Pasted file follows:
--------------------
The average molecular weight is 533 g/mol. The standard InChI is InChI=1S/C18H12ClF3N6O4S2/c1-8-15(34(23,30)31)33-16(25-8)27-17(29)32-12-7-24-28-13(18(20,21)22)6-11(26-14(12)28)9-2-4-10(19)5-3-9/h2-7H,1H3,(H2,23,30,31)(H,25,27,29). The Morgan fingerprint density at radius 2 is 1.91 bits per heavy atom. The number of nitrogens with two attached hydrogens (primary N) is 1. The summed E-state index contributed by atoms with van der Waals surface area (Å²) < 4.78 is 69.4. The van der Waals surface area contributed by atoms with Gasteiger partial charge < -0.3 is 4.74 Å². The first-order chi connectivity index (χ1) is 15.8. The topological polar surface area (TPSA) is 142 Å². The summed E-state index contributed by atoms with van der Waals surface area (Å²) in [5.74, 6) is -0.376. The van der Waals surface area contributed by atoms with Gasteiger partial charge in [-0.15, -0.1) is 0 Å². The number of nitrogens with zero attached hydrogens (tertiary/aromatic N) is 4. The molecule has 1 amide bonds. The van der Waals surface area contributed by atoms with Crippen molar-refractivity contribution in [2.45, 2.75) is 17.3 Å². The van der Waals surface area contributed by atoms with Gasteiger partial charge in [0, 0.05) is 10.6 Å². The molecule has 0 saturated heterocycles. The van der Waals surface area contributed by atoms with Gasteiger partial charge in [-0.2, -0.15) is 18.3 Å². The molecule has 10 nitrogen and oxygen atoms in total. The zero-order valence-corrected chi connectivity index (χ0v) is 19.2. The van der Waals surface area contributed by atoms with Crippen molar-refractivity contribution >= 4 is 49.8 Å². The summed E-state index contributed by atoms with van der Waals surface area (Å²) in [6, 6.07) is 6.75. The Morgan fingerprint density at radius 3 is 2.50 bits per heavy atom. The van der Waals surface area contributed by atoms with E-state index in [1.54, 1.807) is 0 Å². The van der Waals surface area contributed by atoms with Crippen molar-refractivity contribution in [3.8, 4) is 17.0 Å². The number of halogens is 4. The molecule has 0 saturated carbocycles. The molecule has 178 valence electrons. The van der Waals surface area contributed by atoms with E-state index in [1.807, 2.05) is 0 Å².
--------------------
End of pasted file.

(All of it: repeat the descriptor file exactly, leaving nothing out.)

The average molecular weight is 533 g/mol. The standard InChI is InChI=1S/C18H12ClF3N6O4S2/c1-8-15(34(23,30)31)33-16(25-8)27-17(29)32-12-7-24-28-13(18(20,21)22)6-11(26-14(12)28)9-2-4-10(19)5-3-9/h2-7H,1H3,(H2,23,30,31)(H,25,27,29). The Morgan fingerprint density at radius 2 is 1.91 bits per heavy atom. The number of nitrogens with two attached hydrogens (primary N) is 1. The summed E-state index contributed by atoms with van der Waals surface area (Å²) < 4.78 is 69.4. The van der Waals surface area contributed by atoms with Gasteiger partial charge < -0.3 is 4.74 Å². The first-order chi connectivity index (χ1) is 15.8. The topological polar surface area (TPSA) is 142 Å². The summed E-state index contributed by atoms with van der Waals surface area (Å²) in [5.74, 6) is -0.376. The van der Waals surface area contributed by atoms with Gasteiger partial charge in [-0.15, -0.1) is 0 Å². The number of nitrogens with zero attached hydrogens (tertiary/aromatic N) is 4. The molecule has 1 amide bonds. The van der Waals surface area contributed by atoms with Crippen molar-refractivity contribution in [2.45, 2.75) is 17.3 Å². The van der Waals surface area contributed by atoms with Gasteiger partial charge in [0, 0.05) is 10.6 Å². The molecule has 0 saturated heterocycles. The van der Waals surface area contributed by atoms with Gasteiger partial charge in [-0.2, -0.15) is 18.3 Å². The molecule has 10 nitrogen and oxygen atoms in total. The zero-order valence-corrected chi connectivity index (χ0v) is 19.2. The van der Waals surface area contributed by atoms with Crippen molar-refractivity contribution >= 4 is 49.8 Å². The summed E-state index contributed by atoms with van der Waals surface area (Å²) in [6, 6.07) is 6.75. The Morgan fingerprint density at radius 3 is 2.50 bits per heavy atom. The van der Waals surface area contributed by atoms with E-state index in [1.54, 1.807) is 0 Å². The van der Waals surface area contributed by atoms with Crippen molar-refractivity contribution in [3.8, 4) is 17.0 Å². The number of halogens is 4. The molecule has 0 saturated carbocycles. The molecule has 178 valence electrons. The van der Waals surface area contributed by atoms with E-state index in [1.807, 2.05) is 0 Å².